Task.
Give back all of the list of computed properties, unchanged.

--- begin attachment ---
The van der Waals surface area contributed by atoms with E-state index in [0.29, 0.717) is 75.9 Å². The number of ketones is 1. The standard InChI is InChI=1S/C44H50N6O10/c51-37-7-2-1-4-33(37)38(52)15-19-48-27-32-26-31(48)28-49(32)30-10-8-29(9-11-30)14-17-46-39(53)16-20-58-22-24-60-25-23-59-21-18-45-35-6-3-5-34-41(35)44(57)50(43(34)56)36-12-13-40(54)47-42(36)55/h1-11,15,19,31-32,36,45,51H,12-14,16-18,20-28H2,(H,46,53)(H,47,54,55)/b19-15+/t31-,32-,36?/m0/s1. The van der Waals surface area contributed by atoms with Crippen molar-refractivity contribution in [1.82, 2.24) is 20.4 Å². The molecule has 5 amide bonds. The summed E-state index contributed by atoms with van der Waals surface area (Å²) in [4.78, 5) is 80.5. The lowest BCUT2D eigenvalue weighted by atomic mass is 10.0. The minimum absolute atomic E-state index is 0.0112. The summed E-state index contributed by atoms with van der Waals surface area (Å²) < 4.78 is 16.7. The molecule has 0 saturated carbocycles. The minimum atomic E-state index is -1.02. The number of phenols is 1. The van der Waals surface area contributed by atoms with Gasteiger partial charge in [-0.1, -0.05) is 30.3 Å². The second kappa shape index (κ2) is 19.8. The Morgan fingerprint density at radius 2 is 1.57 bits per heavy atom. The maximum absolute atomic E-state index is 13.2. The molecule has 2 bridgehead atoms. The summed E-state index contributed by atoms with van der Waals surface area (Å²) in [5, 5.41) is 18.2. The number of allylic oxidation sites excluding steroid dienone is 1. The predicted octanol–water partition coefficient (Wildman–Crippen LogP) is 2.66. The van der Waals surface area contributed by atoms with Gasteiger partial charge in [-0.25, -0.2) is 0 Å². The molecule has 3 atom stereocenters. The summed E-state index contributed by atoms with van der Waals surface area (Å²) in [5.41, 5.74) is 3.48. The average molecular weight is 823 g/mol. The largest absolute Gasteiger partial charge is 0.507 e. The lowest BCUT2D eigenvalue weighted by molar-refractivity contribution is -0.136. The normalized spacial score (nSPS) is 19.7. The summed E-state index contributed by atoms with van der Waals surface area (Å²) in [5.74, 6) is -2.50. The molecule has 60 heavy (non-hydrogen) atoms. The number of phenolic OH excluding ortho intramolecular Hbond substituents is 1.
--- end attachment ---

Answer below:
The van der Waals surface area contributed by atoms with E-state index in [0.29, 0.717) is 75.9 Å². The number of ketones is 1. The standard InChI is InChI=1S/C44H50N6O10/c51-37-7-2-1-4-33(37)38(52)15-19-48-27-32-26-31(48)28-49(32)30-10-8-29(9-11-30)14-17-46-39(53)16-20-58-22-24-60-25-23-59-21-18-45-35-6-3-5-34-41(35)44(57)50(43(34)56)36-12-13-40(54)47-42(36)55/h1-11,15,19,31-32,36,45,51H,12-14,16-18,20-28H2,(H,46,53)(H,47,54,55)/b19-15+/t31-,32-,36?/m0/s1. The van der Waals surface area contributed by atoms with Crippen molar-refractivity contribution in [1.82, 2.24) is 20.4 Å². The molecule has 5 amide bonds. The summed E-state index contributed by atoms with van der Waals surface area (Å²) in [4.78, 5) is 80.5. The lowest BCUT2D eigenvalue weighted by atomic mass is 10.0. The minimum absolute atomic E-state index is 0.0112. The summed E-state index contributed by atoms with van der Waals surface area (Å²) < 4.78 is 16.7. The molecule has 0 saturated carbocycles. The minimum atomic E-state index is -1.02. The number of phenols is 1. The van der Waals surface area contributed by atoms with Gasteiger partial charge in [-0.1, -0.05) is 30.3 Å². The second kappa shape index (κ2) is 19.8. The Morgan fingerprint density at radius 2 is 1.57 bits per heavy atom. The maximum absolute atomic E-state index is 13.2. The molecule has 2 bridgehead atoms. The summed E-state index contributed by atoms with van der Waals surface area (Å²) in [5, 5.41) is 18.2. The number of allylic oxidation sites excluding steroid dienone is 1. The predicted octanol–water partition coefficient (Wildman–Crippen LogP) is 2.66. The van der Waals surface area contributed by atoms with Gasteiger partial charge in [-0.25, -0.2) is 0 Å². The molecule has 3 atom stereocenters. The summed E-state index contributed by atoms with van der Waals surface area (Å²) in [5.41, 5.74) is 3.48. The average molecular weight is 823 g/mol. The largest absolute Gasteiger partial charge is 0.507 e. The lowest BCUT2D eigenvalue weighted by molar-refractivity contribution is -0.136. The normalized spacial score (nSPS) is 19.7. The summed E-state index contributed by atoms with van der Waals surface area (Å²) in [5.74, 6) is -2.50. The molecule has 60 heavy (non-hydrogen) atoms. The number of phenolic OH excluding ortho intramolecular Hbond substituents is 1.